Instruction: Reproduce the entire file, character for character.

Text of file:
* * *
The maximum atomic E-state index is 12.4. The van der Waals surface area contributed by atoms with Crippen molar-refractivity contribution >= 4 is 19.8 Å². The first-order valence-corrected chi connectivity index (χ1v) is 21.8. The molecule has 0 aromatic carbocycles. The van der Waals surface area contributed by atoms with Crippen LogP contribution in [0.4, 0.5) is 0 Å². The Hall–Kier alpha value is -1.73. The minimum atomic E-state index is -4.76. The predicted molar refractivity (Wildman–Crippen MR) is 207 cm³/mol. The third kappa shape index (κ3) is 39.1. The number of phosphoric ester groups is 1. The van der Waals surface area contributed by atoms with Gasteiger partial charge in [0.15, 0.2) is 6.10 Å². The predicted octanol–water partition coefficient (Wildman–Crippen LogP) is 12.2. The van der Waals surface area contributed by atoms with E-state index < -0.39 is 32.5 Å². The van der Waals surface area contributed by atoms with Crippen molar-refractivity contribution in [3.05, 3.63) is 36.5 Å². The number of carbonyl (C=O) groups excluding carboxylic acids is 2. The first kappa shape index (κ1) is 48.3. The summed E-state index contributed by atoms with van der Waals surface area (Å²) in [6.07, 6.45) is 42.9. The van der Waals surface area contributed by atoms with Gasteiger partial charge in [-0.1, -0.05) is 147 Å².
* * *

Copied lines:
The maximum atomic E-state index is 12.4. The van der Waals surface area contributed by atoms with Crippen molar-refractivity contribution >= 4 is 19.8 Å². The first-order valence-corrected chi connectivity index (χ1v) is 21.8. The molecule has 0 aromatic carbocycles. The van der Waals surface area contributed by atoms with Crippen LogP contribution in [0.4, 0.5) is 0 Å². The Hall–Kier alpha value is -1.73. The minimum atomic E-state index is -4.76. The predicted molar refractivity (Wildman–Crippen MR) is 207 cm³/mol. The third kappa shape index (κ3) is 39.1. The number of phosphoric ester groups is 1. The van der Waals surface area contributed by atoms with Gasteiger partial charge in [0.15, 0.2) is 6.10 Å². The predicted octanol–water partition coefficient (Wildman–Crippen LogP) is 12.2. The van der Waals surface area contributed by atoms with E-state index < -0.39 is 32.5 Å². The van der Waals surface area contributed by atoms with Crippen molar-refractivity contribution in [3.05, 3.63) is 36.5 Å². The number of carbonyl (C=O) groups excluding carboxylic acids is 2. The first kappa shape index (κ1) is 48.3. The summed E-state index contributed by atoms with van der Waals surface area (Å²) in [6.07, 6.45) is 42.9. The van der Waals surface area contributed by atoms with Gasteiger partial charge in [-0.1, -0.05) is 147 Å².